Penguins form monogamous pairs for a breeding season, though the rate the same pair recouples varies drastically. Most penguins lay two eggs in a clutch, although the two largest species, the emperor and the king penguins, lay only one.
With the exception of the emperor penguin, where the male does it all, all penguins share the incubation duties. These incubation shifts can last days and even weeks as one member of the pair feeds at sea.
The incubation period varies with species. It may be as short as one month, as in the erect-crested penguins, or as long as 62 to 66 days for emperor penguins.
When penguin chicks are ready to hatch, they use their beaks to break through the shell of their eggs. This process can take up to three days.
A chick depends on its parents for survival between hatching and the growth of its waterproof feathers before it can fledge (leave the colony to go forage at sea.) This period may range from seven to nine weeks for Adélie chicks to 13 months for king penguin chicks.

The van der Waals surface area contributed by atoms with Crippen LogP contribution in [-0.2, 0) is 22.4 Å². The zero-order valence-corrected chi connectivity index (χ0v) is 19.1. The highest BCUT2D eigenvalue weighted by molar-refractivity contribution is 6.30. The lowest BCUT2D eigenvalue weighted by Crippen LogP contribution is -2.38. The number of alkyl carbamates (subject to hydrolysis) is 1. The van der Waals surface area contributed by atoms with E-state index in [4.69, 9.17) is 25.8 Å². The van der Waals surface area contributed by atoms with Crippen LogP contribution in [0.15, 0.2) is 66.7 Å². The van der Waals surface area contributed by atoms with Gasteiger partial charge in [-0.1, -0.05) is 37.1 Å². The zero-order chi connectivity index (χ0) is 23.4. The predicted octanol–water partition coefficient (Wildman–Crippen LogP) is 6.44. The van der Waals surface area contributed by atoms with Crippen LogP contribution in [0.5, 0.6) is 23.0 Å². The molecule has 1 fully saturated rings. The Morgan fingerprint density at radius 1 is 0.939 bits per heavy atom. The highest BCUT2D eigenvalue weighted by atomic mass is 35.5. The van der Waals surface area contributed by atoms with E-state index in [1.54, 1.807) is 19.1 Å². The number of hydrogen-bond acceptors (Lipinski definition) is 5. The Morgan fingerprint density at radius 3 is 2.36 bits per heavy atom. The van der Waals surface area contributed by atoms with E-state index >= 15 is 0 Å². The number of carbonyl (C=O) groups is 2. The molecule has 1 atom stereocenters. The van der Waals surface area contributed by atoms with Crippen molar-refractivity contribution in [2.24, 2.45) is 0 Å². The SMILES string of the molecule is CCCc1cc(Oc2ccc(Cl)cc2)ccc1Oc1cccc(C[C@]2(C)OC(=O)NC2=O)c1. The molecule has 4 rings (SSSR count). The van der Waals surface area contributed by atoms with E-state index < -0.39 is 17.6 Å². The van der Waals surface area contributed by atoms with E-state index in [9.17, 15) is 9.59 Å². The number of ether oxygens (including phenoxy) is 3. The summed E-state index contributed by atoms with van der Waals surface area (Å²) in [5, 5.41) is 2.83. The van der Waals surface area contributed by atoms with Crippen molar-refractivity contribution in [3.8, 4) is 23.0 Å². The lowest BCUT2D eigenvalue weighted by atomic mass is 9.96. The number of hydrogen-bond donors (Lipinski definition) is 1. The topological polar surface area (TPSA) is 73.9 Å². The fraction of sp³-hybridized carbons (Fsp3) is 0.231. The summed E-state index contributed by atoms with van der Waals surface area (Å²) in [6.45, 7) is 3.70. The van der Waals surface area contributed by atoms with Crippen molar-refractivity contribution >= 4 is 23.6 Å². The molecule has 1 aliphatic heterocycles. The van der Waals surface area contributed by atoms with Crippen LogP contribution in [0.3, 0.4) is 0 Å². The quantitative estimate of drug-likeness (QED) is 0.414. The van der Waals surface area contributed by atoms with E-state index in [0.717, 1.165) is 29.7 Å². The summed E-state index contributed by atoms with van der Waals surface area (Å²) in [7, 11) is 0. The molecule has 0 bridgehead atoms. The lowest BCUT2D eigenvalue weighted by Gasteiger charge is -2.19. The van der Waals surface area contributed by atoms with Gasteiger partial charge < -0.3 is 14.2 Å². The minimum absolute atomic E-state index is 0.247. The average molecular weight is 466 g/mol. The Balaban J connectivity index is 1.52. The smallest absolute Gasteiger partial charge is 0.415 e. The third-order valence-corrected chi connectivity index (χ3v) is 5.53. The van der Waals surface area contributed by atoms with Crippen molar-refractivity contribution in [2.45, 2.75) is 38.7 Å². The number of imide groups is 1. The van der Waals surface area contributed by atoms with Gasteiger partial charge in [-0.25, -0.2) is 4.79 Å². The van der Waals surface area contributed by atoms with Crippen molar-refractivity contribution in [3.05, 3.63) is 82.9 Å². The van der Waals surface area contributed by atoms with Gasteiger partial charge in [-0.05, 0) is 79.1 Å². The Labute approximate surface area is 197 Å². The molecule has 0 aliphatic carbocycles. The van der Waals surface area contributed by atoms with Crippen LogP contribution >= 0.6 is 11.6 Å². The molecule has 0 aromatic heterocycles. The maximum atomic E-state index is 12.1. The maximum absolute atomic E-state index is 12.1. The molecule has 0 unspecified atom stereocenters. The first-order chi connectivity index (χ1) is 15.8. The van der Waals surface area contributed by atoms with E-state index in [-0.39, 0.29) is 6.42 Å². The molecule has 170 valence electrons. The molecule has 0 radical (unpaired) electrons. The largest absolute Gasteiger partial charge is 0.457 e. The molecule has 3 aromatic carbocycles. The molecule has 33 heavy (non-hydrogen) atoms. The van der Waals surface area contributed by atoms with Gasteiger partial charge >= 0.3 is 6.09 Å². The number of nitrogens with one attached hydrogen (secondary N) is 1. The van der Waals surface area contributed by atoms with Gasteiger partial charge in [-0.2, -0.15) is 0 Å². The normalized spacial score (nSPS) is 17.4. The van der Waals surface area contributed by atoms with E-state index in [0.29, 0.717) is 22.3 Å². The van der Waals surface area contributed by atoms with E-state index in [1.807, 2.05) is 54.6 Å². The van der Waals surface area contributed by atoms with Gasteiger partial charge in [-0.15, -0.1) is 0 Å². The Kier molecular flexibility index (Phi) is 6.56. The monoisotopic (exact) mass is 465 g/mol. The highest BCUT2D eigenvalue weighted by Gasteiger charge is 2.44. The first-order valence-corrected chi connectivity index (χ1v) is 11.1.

Penguin calls (vocalizations) are individually identifiable, allowing mates to recognize each other and also their chick. This is important because members of a large colony of penguins are nearly indistinguishable by sight.
Approximately 1 in 50,000 (of most species) are born with brown rather than black plumage. These are called isabelline penguins. Isabellinism is different from albinism. Isabelline penguins tend to live shorter lives than normal penguins, as they are not well-camouflaged against the deep, and are often passed over as mates.
According to the Red List of Threatened Species from the International Union for Conservation of Nature, four penguin species are endangered: northern rockhopper, erect-crested, yellow-eyed, jackass and Galapagos penguins. Most of the other species of penguins are listed as vulnerable or threatened.
The earliest known penguin fossil was found in 61.6 million-year old Antarctic rock, about 4-5 million years after the mass extinction that killed the dinosaurs.
Penguins are popular around the world, primarily for their unusually upright, waddling gait and (compared to other birds) lack of fear of humans.
Penguins have been the subject of many books and films, such as Happy Feet, Surf’s Up and The Penguins of Madagascar.